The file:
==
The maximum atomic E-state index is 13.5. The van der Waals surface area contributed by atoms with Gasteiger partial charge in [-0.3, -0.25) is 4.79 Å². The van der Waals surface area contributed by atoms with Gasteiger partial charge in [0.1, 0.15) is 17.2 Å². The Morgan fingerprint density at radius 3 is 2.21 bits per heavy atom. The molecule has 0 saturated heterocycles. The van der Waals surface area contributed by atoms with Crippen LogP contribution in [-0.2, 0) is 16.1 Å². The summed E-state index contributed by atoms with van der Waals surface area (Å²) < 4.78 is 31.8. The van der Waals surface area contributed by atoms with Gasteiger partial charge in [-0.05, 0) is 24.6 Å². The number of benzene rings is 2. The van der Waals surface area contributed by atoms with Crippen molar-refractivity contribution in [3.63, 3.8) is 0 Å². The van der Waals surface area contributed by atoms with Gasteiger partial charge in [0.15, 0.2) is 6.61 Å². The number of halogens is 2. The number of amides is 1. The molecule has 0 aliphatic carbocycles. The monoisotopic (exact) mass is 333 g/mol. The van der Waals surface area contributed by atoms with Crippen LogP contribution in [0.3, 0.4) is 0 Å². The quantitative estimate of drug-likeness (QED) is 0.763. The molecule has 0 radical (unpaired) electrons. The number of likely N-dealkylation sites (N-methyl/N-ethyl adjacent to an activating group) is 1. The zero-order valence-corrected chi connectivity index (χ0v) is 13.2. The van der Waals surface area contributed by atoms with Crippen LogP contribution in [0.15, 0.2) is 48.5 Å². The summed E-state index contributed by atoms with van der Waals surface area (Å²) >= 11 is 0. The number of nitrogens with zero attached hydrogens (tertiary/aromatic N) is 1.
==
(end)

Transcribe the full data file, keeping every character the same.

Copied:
The maximum atomic E-state index is 13.5. The van der Waals surface area contributed by atoms with Gasteiger partial charge in [-0.3, -0.25) is 4.79 Å². The van der Waals surface area contributed by atoms with Gasteiger partial charge in [0.1, 0.15) is 17.2 Å². The Morgan fingerprint density at radius 3 is 2.21 bits per heavy atom. The molecule has 0 saturated heterocycles. The van der Waals surface area contributed by atoms with Crippen LogP contribution in [-0.2, 0) is 16.1 Å². The summed E-state index contributed by atoms with van der Waals surface area (Å²) < 4.78 is 31.8. The van der Waals surface area contributed by atoms with Gasteiger partial charge in [-0.05, 0) is 24.6 Å². The number of benzene rings is 2. The van der Waals surface area contributed by atoms with Crippen molar-refractivity contribution in [3.63, 3.8) is 0 Å². The van der Waals surface area contributed by atoms with Gasteiger partial charge in [0.15, 0.2) is 6.61 Å². The number of halogens is 2. The number of amides is 1. The molecule has 0 aliphatic carbocycles. The monoisotopic (exact) mass is 333 g/mol. The van der Waals surface area contributed by atoms with Crippen LogP contribution in [0.3, 0.4) is 0 Å². The quantitative estimate of drug-likeness (QED) is 0.763. The molecule has 0 radical (unpaired) electrons. The number of likely N-dealkylation sites (N-methyl/N-ethyl adjacent to an activating group) is 1. The zero-order valence-corrected chi connectivity index (χ0v) is 13.2. The van der Waals surface area contributed by atoms with Crippen LogP contribution in [0.15, 0.2) is 48.5 Å². The summed E-state index contributed by atoms with van der Waals surface area (Å²) >= 11 is 0. The number of nitrogens with zero attached hydrogens (tertiary/aromatic N) is 1.